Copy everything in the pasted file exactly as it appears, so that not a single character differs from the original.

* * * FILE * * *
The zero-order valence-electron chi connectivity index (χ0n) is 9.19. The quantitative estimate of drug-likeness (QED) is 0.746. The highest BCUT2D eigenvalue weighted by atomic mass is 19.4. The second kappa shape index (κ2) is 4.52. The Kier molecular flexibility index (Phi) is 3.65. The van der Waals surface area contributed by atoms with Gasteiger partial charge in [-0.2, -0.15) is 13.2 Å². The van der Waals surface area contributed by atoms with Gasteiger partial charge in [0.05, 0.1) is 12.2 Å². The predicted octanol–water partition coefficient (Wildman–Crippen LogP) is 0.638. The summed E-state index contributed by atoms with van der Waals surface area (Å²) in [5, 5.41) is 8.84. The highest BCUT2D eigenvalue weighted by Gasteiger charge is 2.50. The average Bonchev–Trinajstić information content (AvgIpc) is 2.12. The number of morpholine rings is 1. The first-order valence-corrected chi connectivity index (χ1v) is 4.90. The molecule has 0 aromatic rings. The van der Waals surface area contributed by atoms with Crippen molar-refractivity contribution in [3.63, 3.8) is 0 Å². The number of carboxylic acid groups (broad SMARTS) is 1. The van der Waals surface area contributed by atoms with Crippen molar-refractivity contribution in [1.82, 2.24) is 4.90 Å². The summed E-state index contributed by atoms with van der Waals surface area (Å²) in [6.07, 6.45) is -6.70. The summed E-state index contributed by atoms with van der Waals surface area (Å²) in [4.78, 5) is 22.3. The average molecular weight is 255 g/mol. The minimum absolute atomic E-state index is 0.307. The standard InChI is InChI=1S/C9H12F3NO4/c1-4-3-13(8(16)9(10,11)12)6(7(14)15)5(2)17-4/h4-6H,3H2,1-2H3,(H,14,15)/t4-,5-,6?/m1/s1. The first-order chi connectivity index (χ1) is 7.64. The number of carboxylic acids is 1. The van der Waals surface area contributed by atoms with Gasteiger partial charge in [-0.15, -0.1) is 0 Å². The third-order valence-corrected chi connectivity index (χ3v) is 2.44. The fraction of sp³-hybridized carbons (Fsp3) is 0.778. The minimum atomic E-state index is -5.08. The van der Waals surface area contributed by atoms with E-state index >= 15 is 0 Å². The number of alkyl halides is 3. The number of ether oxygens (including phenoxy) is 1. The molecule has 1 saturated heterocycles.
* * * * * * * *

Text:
The zero-order valence-electron chi connectivity index (χ0n) is 9.19. The quantitative estimate of drug-likeness (QED) is 0.746. The highest BCUT2D eigenvalue weighted by atomic mass is 19.4. The second kappa shape index (κ2) is 4.52. The Kier molecular flexibility index (Phi) is 3.65. The van der Waals surface area contributed by atoms with Gasteiger partial charge in [-0.2, -0.15) is 13.2 Å². The van der Waals surface area contributed by atoms with Gasteiger partial charge in [0.05, 0.1) is 12.2 Å². The predicted octanol–water partition coefficient (Wildman–Crippen LogP) is 0.638. The summed E-state index contributed by atoms with van der Waals surface area (Å²) in [5, 5.41) is 8.84. The highest BCUT2D eigenvalue weighted by Gasteiger charge is 2.50. The average Bonchev–Trinajstić information content (AvgIpc) is 2.12. The number of morpholine rings is 1. The first-order valence-corrected chi connectivity index (χ1v) is 4.90. The molecule has 0 aromatic rings. The van der Waals surface area contributed by atoms with Crippen molar-refractivity contribution in [3.63, 3.8) is 0 Å². The number of carboxylic acid groups (broad SMARTS) is 1. The van der Waals surface area contributed by atoms with Crippen molar-refractivity contribution in [1.82, 2.24) is 4.90 Å². The summed E-state index contributed by atoms with van der Waals surface area (Å²) in [6.07, 6.45) is -6.70. The summed E-state index contributed by atoms with van der Waals surface area (Å²) in [4.78, 5) is 22.3. The average molecular weight is 255 g/mol. The minimum absolute atomic E-state index is 0.307. The standard InChI is InChI=1S/C9H12F3NO4/c1-4-3-13(8(16)9(10,11)12)6(7(14)15)5(2)17-4/h4-6H,3H2,1-2H3,(H,14,15)/t4-,5-,6?/m1/s1. The first-order chi connectivity index (χ1) is 7.64. The number of carboxylic acids is 1. The van der Waals surface area contributed by atoms with Gasteiger partial charge in [-0.15, -0.1) is 0 Å². The third-order valence-corrected chi connectivity index (χ3v) is 2.44. The fraction of sp³-hybridized carbons (Fsp3) is 0.778. The minimum atomic E-state index is -5.08. The van der Waals surface area contributed by atoms with E-state index >= 15 is 0 Å². The number of alkyl halides is 3. The number of ether oxygens (including phenoxy) is 1. The molecule has 1 saturated heterocycles.